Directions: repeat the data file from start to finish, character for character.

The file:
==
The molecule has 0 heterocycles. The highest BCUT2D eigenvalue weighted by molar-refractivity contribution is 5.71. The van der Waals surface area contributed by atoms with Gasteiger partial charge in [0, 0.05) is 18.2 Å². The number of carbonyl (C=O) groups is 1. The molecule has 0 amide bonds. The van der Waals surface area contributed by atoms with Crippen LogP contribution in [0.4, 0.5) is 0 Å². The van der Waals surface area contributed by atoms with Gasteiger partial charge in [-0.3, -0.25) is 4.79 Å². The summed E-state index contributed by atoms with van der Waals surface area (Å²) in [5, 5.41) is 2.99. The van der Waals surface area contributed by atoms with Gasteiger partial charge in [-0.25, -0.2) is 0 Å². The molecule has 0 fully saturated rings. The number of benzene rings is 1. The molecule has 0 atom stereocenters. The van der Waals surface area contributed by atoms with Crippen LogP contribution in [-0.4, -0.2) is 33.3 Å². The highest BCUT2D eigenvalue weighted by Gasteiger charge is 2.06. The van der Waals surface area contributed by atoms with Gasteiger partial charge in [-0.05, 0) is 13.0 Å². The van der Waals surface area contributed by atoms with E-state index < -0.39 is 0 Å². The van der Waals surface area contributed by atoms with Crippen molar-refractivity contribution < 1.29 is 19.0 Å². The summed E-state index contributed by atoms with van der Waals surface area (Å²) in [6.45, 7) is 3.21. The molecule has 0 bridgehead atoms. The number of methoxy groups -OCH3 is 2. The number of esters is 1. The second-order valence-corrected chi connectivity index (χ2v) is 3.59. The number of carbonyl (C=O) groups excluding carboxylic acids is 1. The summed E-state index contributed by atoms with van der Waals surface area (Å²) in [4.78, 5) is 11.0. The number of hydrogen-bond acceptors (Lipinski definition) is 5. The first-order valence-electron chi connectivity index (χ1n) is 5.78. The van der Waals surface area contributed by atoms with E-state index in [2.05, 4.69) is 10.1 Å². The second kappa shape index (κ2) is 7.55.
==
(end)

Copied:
The molecule has 0 heterocycles. The highest BCUT2D eigenvalue weighted by molar-refractivity contribution is 5.71. The van der Waals surface area contributed by atoms with Gasteiger partial charge in [0, 0.05) is 18.2 Å². The number of carbonyl (C=O) groups is 1. The molecule has 0 amide bonds. The van der Waals surface area contributed by atoms with Crippen LogP contribution in [0.4, 0.5) is 0 Å². The van der Waals surface area contributed by atoms with Gasteiger partial charge in [-0.3, -0.25) is 4.79 Å². The summed E-state index contributed by atoms with van der Waals surface area (Å²) in [5, 5.41) is 2.99. The van der Waals surface area contributed by atoms with Gasteiger partial charge in [-0.25, -0.2) is 0 Å². The molecule has 0 fully saturated rings. The number of benzene rings is 1. The molecule has 0 atom stereocenters. The van der Waals surface area contributed by atoms with Crippen LogP contribution in [-0.4, -0.2) is 33.3 Å². The highest BCUT2D eigenvalue weighted by Gasteiger charge is 2.06. The van der Waals surface area contributed by atoms with Gasteiger partial charge in [-0.05, 0) is 13.0 Å². The van der Waals surface area contributed by atoms with E-state index < -0.39 is 0 Å². The van der Waals surface area contributed by atoms with Crippen molar-refractivity contribution < 1.29 is 19.0 Å². The summed E-state index contributed by atoms with van der Waals surface area (Å²) in [6.45, 7) is 3.21. The molecule has 0 bridgehead atoms. The number of methoxy groups -OCH3 is 2. The number of esters is 1. The second-order valence-corrected chi connectivity index (χ2v) is 3.59. The number of carbonyl (C=O) groups excluding carboxylic acids is 1. The summed E-state index contributed by atoms with van der Waals surface area (Å²) in [4.78, 5) is 11.0. The number of hydrogen-bond acceptors (Lipinski definition) is 5. The first-order valence-electron chi connectivity index (χ1n) is 5.78. The van der Waals surface area contributed by atoms with E-state index in [2.05, 4.69) is 10.1 Å². The second kappa shape index (κ2) is 7.55.